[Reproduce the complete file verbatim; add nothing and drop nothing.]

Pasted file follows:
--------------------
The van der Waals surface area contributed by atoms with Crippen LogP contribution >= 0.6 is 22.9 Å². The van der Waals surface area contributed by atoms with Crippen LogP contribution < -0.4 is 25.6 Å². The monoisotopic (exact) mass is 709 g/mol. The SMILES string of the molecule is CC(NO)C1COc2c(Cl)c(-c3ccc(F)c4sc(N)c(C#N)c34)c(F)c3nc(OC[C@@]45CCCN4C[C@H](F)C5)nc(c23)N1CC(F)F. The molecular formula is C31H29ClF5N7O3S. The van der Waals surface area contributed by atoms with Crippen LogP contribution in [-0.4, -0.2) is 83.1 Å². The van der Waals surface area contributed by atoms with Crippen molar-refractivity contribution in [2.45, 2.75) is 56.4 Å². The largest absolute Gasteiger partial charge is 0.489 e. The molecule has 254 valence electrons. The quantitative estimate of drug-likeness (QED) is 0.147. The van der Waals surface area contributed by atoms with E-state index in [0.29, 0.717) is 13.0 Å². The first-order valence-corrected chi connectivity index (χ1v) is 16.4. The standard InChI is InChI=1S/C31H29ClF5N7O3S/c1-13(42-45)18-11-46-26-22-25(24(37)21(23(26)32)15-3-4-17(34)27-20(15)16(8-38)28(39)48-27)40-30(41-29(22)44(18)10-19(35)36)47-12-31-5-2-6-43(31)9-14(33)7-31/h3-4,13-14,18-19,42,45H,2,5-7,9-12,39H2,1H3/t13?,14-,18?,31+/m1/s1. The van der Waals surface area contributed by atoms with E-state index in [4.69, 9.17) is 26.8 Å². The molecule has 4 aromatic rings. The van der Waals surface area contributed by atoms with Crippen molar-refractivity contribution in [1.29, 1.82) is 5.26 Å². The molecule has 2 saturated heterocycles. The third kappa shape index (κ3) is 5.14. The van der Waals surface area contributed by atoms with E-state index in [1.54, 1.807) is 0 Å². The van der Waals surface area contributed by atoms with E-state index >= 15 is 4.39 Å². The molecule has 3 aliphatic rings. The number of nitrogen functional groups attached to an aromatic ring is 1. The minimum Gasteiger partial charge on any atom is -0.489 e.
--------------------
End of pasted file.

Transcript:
The van der Waals surface area contributed by atoms with Crippen LogP contribution >= 0.6 is 22.9 Å². The van der Waals surface area contributed by atoms with Crippen LogP contribution < -0.4 is 25.6 Å². The monoisotopic (exact) mass is 709 g/mol. The SMILES string of the molecule is CC(NO)C1COc2c(Cl)c(-c3ccc(F)c4sc(N)c(C#N)c34)c(F)c3nc(OC[C@@]45CCCN4C[C@H](F)C5)nc(c23)N1CC(F)F. The molecular formula is C31H29ClF5N7O3S. The van der Waals surface area contributed by atoms with Crippen LogP contribution in [-0.4, -0.2) is 83.1 Å². The van der Waals surface area contributed by atoms with Crippen molar-refractivity contribution in [2.45, 2.75) is 56.4 Å². The largest absolute Gasteiger partial charge is 0.489 e. The molecule has 254 valence electrons. The quantitative estimate of drug-likeness (QED) is 0.147. The van der Waals surface area contributed by atoms with E-state index in [0.29, 0.717) is 13.0 Å². The first-order valence-corrected chi connectivity index (χ1v) is 16.4. The standard InChI is InChI=1S/C31H29ClF5N7O3S/c1-13(42-45)18-11-46-26-22-25(24(37)21(23(26)32)15-3-4-17(34)27-20(15)16(8-38)28(39)48-27)40-30(41-29(22)44(18)10-19(35)36)47-12-31-5-2-6-43(31)9-14(33)7-31/h3-4,13-14,18-19,42,45H,2,5-7,9-12,39H2,1H3/t13?,14-,18?,31+/m1/s1. The van der Waals surface area contributed by atoms with E-state index in [4.69, 9.17) is 26.8 Å². The molecule has 4 aromatic rings. The van der Waals surface area contributed by atoms with Crippen molar-refractivity contribution in [1.29, 1.82) is 5.26 Å². The molecule has 2 saturated heterocycles. The third kappa shape index (κ3) is 5.14. The van der Waals surface area contributed by atoms with E-state index in [1.54, 1.807) is 0 Å². The van der Waals surface area contributed by atoms with E-state index >= 15 is 4.39 Å². The molecule has 3 aliphatic rings. The number of nitrogen functional groups attached to an aromatic ring is 1. The minimum Gasteiger partial charge on any atom is -0.489 e.